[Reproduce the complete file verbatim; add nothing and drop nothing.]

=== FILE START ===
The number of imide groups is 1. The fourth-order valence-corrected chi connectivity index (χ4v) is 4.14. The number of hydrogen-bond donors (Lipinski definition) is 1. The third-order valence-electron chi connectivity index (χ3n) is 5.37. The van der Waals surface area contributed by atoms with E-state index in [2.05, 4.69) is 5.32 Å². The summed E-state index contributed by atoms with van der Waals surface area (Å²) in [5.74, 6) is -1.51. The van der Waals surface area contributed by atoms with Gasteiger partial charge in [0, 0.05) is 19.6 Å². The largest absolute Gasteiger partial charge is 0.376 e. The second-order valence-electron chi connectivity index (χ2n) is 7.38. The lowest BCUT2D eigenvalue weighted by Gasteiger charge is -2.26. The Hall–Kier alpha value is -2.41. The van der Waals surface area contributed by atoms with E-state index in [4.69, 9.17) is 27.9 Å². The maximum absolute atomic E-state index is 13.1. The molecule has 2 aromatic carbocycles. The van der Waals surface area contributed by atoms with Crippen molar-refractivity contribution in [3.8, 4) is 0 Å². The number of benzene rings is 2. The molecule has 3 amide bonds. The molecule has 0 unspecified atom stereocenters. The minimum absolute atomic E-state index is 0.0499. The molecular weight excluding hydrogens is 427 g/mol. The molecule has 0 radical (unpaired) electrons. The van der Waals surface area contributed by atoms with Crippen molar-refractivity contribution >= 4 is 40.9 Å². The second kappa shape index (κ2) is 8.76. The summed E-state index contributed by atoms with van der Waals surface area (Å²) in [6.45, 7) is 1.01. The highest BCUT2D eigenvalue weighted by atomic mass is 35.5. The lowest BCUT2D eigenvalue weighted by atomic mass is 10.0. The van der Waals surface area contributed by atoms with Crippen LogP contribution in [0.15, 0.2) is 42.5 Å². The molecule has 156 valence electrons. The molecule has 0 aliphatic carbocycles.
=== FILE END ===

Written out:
The number of imide groups is 1. The fourth-order valence-corrected chi connectivity index (χ4v) is 4.14. The number of hydrogen-bond donors (Lipinski definition) is 1. The third-order valence-electron chi connectivity index (χ3n) is 5.37. The van der Waals surface area contributed by atoms with E-state index in [2.05, 4.69) is 5.32 Å². The summed E-state index contributed by atoms with van der Waals surface area (Å²) in [5.74, 6) is -1.51. The van der Waals surface area contributed by atoms with Gasteiger partial charge in [0, 0.05) is 19.6 Å². The largest absolute Gasteiger partial charge is 0.376 e. The second-order valence-electron chi connectivity index (χ2n) is 7.38. The lowest BCUT2D eigenvalue weighted by Gasteiger charge is -2.26. The Hall–Kier alpha value is -2.41. The van der Waals surface area contributed by atoms with E-state index in [4.69, 9.17) is 27.9 Å². The maximum absolute atomic E-state index is 13.1. The molecule has 2 aromatic carbocycles. The van der Waals surface area contributed by atoms with Crippen molar-refractivity contribution in [3.8, 4) is 0 Å². The number of benzene rings is 2. The molecule has 3 amide bonds. The molecule has 0 unspecified atom stereocenters. The minimum absolute atomic E-state index is 0.0499. The molecular weight excluding hydrogens is 427 g/mol. The molecule has 0 radical (unpaired) electrons. The van der Waals surface area contributed by atoms with Crippen molar-refractivity contribution >= 4 is 40.9 Å². The second kappa shape index (κ2) is 8.76. The summed E-state index contributed by atoms with van der Waals surface area (Å²) in [6.45, 7) is 1.01. The highest BCUT2D eigenvalue weighted by atomic mass is 35.5. The lowest BCUT2D eigenvalue weighted by atomic mass is 10.0. The van der Waals surface area contributed by atoms with Crippen LogP contribution in [0.15, 0.2) is 42.5 Å². The molecule has 156 valence electrons. The molecule has 0 aliphatic carbocycles.